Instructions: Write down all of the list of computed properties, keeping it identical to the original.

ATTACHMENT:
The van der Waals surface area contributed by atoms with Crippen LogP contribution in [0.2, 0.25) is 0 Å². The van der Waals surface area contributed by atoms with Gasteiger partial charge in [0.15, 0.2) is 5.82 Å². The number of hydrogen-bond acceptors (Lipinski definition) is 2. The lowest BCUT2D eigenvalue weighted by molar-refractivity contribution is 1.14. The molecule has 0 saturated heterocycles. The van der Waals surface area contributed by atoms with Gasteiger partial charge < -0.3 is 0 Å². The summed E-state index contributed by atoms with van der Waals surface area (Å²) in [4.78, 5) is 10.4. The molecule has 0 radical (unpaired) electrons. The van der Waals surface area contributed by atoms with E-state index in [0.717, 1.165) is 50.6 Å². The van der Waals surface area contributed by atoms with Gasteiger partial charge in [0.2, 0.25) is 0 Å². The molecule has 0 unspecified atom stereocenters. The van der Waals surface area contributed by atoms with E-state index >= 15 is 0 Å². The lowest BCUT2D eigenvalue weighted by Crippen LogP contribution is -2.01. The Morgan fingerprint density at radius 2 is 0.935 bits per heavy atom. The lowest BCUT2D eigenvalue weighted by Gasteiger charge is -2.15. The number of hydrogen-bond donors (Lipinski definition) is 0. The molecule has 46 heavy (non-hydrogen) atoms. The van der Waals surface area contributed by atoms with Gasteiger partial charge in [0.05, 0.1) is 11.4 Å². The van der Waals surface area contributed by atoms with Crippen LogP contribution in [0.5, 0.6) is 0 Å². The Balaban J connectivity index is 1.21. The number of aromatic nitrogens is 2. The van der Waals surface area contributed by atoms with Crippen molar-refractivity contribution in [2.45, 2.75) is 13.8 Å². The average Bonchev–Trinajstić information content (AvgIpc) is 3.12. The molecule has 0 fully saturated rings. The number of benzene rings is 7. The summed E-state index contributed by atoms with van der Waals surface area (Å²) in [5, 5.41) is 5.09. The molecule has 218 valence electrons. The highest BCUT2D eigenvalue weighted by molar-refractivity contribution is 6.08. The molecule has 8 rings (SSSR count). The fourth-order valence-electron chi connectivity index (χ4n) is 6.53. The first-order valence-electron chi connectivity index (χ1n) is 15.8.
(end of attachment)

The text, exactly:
The van der Waals surface area contributed by atoms with Crippen LogP contribution in [0.2, 0.25) is 0 Å². The van der Waals surface area contributed by atoms with Gasteiger partial charge in [0.15, 0.2) is 5.82 Å². The number of hydrogen-bond acceptors (Lipinski definition) is 2. The lowest BCUT2D eigenvalue weighted by molar-refractivity contribution is 1.14. The molecule has 0 saturated heterocycles. The van der Waals surface area contributed by atoms with Gasteiger partial charge < -0.3 is 0 Å². The summed E-state index contributed by atoms with van der Waals surface area (Å²) in [4.78, 5) is 10.4. The molecule has 0 radical (unpaired) electrons. The van der Waals surface area contributed by atoms with E-state index in [0.717, 1.165) is 50.6 Å². The van der Waals surface area contributed by atoms with Gasteiger partial charge in [0.2, 0.25) is 0 Å². The molecule has 0 unspecified atom stereocenters. The van der Waals surface area contributed by atoms with E-state index >= 15 is 0 Å². The lowest BCUT2D eigenvalue weighted by Crippen LogP contribution is -2.01. The Morgan fingerprint density at radius 2 is 0.935 bits per heavy atom. The lowest BCUT2D eigenvalue weighted by Gasteiger charge is -2.15. The number of hydrogen-bond donors (Lipinski definition) is 0. The molecule has 46 heavy (non-hydrogen) atoms. The van der Waals surface area contributed by atoms with Gasteiger partial charge in [0.05, 0.1) is 11.4 Å². The van der Waals surface area contributed by atoms with Crippen LogP contribution in [0.5, 0.6) is 0 Å². The Balaban J connectivity index is 1.21. The number of aromatic nitrogens is 2. The van der Waals surface area contributed by atoms with Crippen molar-refractivity contribution in [2.45, 2.75) is 13.8 Å². The average Bonchev–Trinajstić information content (AvgIpc) is 3.12. The molecule has 0 fully saturated rings. The number of benzene rings is 7. The summed E-state index contributed by atoms with van der Waals surface area (Å²) in [5, 5.41) is 5.09. The molecule has 218 valence electrons. The highest BCUT2D eigenvalue weighted by molar-refractivity contribution is 6.08. The molecule has 8 rings (SSSR count). The fourth-order valence-electron chi connectivity index (χ4n) is 6.53. The first-order valence-electron chi connectivity index (χ1n) is 15.8.